During and immediately after the PESC, attendees and invitees also provided input on their jurisdictional needs for using biological control, especially for filling key local to regional gaps and needs in the areas of communications, policy, capacity and determining the coordination and collaboration mechanisms that will be necessary for sustained effort to implement the plan. Responses were received from 15 PICTs. More than 86% of the PICTs indicated that they still had to, and needed help to, develop internal communication messaging, preparing communications resources and capacity to build internal support for the use of biological control. Only 14% were already developing such protocols. Developing external communication messaging and resources to increase the public support for biological control was a priority for all PICTs that responded. Just 40% indicated that this was already underway and more than 73% stated that they need assistance to complete this activity. None of the PICTs stated that they had the personnel or the capacity to develop internal and external communication resources, although 13% stated that this was underway. More than 73% stated that they needed assistance and 93% stated that they would require funding to achieve this.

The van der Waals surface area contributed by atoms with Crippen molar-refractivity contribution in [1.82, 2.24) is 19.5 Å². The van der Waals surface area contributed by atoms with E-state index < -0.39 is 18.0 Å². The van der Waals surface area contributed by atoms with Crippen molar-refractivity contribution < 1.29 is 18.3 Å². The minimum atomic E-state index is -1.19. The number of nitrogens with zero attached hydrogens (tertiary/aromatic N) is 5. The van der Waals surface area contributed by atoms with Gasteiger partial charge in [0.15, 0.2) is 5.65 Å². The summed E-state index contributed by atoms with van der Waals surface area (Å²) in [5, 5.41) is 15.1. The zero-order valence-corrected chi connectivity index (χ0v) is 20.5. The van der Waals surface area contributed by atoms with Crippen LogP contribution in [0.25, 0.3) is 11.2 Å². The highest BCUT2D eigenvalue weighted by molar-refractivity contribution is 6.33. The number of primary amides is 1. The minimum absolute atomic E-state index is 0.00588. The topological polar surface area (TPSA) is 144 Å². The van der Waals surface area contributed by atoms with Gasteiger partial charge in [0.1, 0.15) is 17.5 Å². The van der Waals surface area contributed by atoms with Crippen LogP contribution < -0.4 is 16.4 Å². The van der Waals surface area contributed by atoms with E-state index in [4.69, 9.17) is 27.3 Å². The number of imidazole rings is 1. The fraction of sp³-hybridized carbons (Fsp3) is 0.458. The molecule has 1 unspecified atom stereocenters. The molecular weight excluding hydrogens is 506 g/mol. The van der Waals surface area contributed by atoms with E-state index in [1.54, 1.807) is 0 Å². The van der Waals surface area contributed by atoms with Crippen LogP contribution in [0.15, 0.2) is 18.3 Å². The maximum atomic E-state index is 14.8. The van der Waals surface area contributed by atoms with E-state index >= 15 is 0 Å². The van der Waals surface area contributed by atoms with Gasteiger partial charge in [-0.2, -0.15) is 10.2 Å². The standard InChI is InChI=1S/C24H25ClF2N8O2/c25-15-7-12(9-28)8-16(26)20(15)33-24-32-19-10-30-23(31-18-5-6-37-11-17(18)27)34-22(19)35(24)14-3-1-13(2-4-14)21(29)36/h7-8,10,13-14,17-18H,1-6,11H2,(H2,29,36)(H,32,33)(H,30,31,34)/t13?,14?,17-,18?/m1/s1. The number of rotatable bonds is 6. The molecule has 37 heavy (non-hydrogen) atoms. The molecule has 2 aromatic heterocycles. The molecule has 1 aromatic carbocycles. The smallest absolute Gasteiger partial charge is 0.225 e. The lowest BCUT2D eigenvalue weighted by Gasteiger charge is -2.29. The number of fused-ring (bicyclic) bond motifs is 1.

Less than half (40%) of the PICTs had regulations in place to conduct biological control projects, while just over half still had to put regulations in place. Half of the PICTs indicated that they would need assistance to develop such regulations. Less than half (40%) had developed a framework for regulatory applications and local environmental review for planning and conducting biological control projects, while the remaining PICTs still needed to do this and indicated they would need help setting up or implementing regulatory compliance work locally. More than 86% of PICTs indicated that they still needed to develop or gain access to current best practices, risk assessment protocols, pre- and post-release monitoring procedures for conducting biological control projects and that they would need assistance, partners and funding. Eighty percent reported needing assistance and funding to develop policy and regulatory actions (Pacific Ecological Security Conference 2022c).